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Reel Time Fishing Northwest

Mark Yuasa covers fishing and outdoors in the Pacific Northwest.

May 20, 2013 at 9:44 AM

Ballard angler hooks big halibut out of kayak off Neah Bay

HalibutBrad

Another big fish story has been reeled in, and this one ranks in the lore of David and Goliath.

One of the hardest challenges for boat anglers is catching a giant halibut, but just imagine doing it aboard a 14-foot kayak.

That is just what Brad Hole of Ballard did May 9 while fishing off the Northwestern coast.

Hole and a group of friends from the Northwest Kayak Anglers organization spent a few days fishing for halibut, lingcod and bottomfish outside of Hobuck Beach at Neah Bay.

A couple weeks before, Hole and a friend had taken their Hobie Pro Angler Kayaks up to the area to fish the lingcod opener when he hooked, but never saw, what he thought was a big halibut in 25 feet of water.

“I knew the fish were hanging in shallow water so when we returned I stayed within a couple miles from shore in 40 to 90 feet of water,” Hole said.

It didn’t take long for Hole to hook into something big.

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On the first drop of the morning, Hole let his bait — an 8-inch whole flounder — on a spreader bar with a 12-ounce weight down to the bottom in 40 feet of water.

“The fish fought hard for about 15 minutes, and pulled me around and then I finally got it to the surface,” said Hole who prepared to try out his homemade harpoon attached to a crab float.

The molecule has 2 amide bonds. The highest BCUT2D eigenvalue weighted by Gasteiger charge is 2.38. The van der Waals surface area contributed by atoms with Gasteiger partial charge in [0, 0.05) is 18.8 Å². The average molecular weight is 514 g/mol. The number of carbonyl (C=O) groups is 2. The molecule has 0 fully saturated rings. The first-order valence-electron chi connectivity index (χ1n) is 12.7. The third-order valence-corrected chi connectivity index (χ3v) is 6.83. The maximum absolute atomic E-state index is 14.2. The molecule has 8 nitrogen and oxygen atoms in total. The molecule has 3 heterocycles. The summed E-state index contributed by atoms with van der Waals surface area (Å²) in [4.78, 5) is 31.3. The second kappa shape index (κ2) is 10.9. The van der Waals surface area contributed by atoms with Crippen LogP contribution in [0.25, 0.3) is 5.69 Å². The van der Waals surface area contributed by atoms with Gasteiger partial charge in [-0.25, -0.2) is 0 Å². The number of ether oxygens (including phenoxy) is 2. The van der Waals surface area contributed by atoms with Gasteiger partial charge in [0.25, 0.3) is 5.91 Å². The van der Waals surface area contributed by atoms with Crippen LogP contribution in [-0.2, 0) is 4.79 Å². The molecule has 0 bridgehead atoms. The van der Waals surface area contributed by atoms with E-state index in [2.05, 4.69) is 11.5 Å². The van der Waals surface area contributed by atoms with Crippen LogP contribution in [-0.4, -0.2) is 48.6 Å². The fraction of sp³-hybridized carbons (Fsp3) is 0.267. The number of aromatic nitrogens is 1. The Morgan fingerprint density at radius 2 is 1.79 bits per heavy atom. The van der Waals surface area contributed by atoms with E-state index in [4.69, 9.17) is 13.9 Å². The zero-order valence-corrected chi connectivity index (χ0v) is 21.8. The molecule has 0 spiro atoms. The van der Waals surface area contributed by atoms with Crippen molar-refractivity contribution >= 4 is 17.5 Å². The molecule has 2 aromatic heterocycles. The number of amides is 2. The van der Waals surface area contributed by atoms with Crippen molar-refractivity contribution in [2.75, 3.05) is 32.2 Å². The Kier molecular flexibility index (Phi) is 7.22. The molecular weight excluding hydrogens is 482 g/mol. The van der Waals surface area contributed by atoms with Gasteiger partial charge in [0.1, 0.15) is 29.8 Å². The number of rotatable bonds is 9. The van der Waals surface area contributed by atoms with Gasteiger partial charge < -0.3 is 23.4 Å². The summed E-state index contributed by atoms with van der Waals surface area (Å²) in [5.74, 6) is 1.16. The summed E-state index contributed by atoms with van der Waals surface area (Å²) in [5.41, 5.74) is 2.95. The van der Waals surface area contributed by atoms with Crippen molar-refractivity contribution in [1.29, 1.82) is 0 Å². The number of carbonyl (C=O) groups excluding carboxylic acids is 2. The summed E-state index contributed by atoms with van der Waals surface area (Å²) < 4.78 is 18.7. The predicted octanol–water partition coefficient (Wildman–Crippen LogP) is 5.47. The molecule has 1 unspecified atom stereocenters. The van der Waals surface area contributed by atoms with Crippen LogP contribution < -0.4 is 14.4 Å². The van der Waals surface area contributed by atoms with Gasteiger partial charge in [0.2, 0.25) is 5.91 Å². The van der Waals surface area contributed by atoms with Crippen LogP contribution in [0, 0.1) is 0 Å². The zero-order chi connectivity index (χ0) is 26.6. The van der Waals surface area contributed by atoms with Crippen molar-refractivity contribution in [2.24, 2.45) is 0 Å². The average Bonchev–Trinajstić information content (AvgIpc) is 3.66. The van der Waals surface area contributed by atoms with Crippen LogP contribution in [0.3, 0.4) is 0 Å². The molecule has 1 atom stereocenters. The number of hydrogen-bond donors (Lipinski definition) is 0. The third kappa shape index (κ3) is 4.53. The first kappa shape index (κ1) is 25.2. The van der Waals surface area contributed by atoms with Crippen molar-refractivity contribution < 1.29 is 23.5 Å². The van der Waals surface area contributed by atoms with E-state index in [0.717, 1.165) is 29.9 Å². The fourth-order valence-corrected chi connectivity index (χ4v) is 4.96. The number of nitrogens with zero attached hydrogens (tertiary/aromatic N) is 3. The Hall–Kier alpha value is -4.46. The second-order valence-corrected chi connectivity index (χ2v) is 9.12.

“I tried to get my kayak in position, and threw the harpoon toward the halibut and missed,” said Hole. “The water exploded around me, and then the fish began peeling off fishing line.”

“The fish went several hundred yards out to sea, and I yelled at one of my buddies nearby to grab my harpoon,” he said.

His friend followed nearby, and Hole managed to bring the giant fish back up to the surface. He got into position again, and this time the harpoon struck the fish.

They tied the still-thrashing halibut to the back of the kayak, and made it back to shore where the fish measured almost 55 inches and weighed an estimated 80 pounds.

“That was definitely a fish of a lifetime to catch in a kayak,” Hole said. “My friend (Rory O’Conner) caught a 71-pound halibut on his kayak (last season).”

That same day, three of his friends also managed to hook into some halibut, each weighing about 30 pounds, and they all caught their limits of lingcod.

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Hole says the halibut could be the biggest landed in a kayak in the Lower 48 states.

Hole has also been pursuing cutthroat trout in Lake Washington with decent success.

“I’ve been fishing Lake Washington extensively since last October for cutthroat trout and just getting into them pretty good,” Hole said. “I’m pulling lead lines with spoons or a full size herring, and the cutties coming out of there are up to 23 and 24 inches.”

Hole fishes out of a 14-foot Hobie Pro Angler, which he jokingly calls the “yacht” of kayaks. It is pedal powered (unlike the normal paddle types) and weighs about 120 pounds and measures 30 inches wide. The kayak has a fishfinder, GPS unit, downrigger, and has five tackle boxes, can hole six rods.

“It’s a total fishing machine, and allows you to go hands-free fishing and travels at 4 to 5 mph,” Hole said.

(Photos courtesy of Brad Hole and Rory O’Conner)

 

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